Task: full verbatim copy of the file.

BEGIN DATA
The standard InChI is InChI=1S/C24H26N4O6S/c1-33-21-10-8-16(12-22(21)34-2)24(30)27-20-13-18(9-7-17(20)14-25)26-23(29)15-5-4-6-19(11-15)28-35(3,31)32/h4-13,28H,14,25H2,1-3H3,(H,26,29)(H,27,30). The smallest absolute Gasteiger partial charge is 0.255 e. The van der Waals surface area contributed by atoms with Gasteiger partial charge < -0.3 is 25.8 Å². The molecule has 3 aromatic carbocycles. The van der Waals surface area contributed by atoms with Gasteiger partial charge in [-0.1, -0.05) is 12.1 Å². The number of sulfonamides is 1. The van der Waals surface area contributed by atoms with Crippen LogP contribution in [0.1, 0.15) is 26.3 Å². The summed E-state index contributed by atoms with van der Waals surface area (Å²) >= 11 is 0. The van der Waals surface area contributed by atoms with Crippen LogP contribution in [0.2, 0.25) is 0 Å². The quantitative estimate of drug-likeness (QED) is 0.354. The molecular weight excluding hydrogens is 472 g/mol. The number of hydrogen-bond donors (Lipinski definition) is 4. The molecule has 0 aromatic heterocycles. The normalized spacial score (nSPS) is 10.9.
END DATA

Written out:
The standard InChI is InChI=1S/C24H26N4O6S/c1-33-21-10-8-16(12-22(21)34-2)24(30)27-20-13-18(9-7-17(20)14-25)26-23(29)15-5-4-6-19(11-15)28-35(3,31)32/h4-13,28H,14,25H2,1-3H3,(H,26,29)(H,27,30). The smallest absolute Gasteiger partial charge is 0.255 e. The van der Waals surface area contributed by atoms with Gasteiger partial charge < -0.3 is 25.8 Å². The molecule has 3 aromatic carbocycles. The van der Waals surface area contributed by atoms with Gasteiger partial charge in [-0.1, -0.05) is 12.1 Å². The number of sulfonamides is 1. The van der Waals surface area contributed by atoms with Crippen LogP contribution in [0.1, 0.15) is 26.3 Å². The summed E-state index contributed by atoms with van der Waals surface area (Å²) >= 11 is 0. The van der Waals surface area contributed by atoms with Crippen LogP contribution in [0.2, 0.25) is 0 Å². The quantitative estimate of drug-likeness (QED) is 0.354. The molecular weight excluding hydrogens is 472 g/mol. The number of hydrogen-bond donors (Lipinski definition) is 4. The molecule has 0 aromatic heterocycles. The normalized spacial score (nSPS) is 10.9.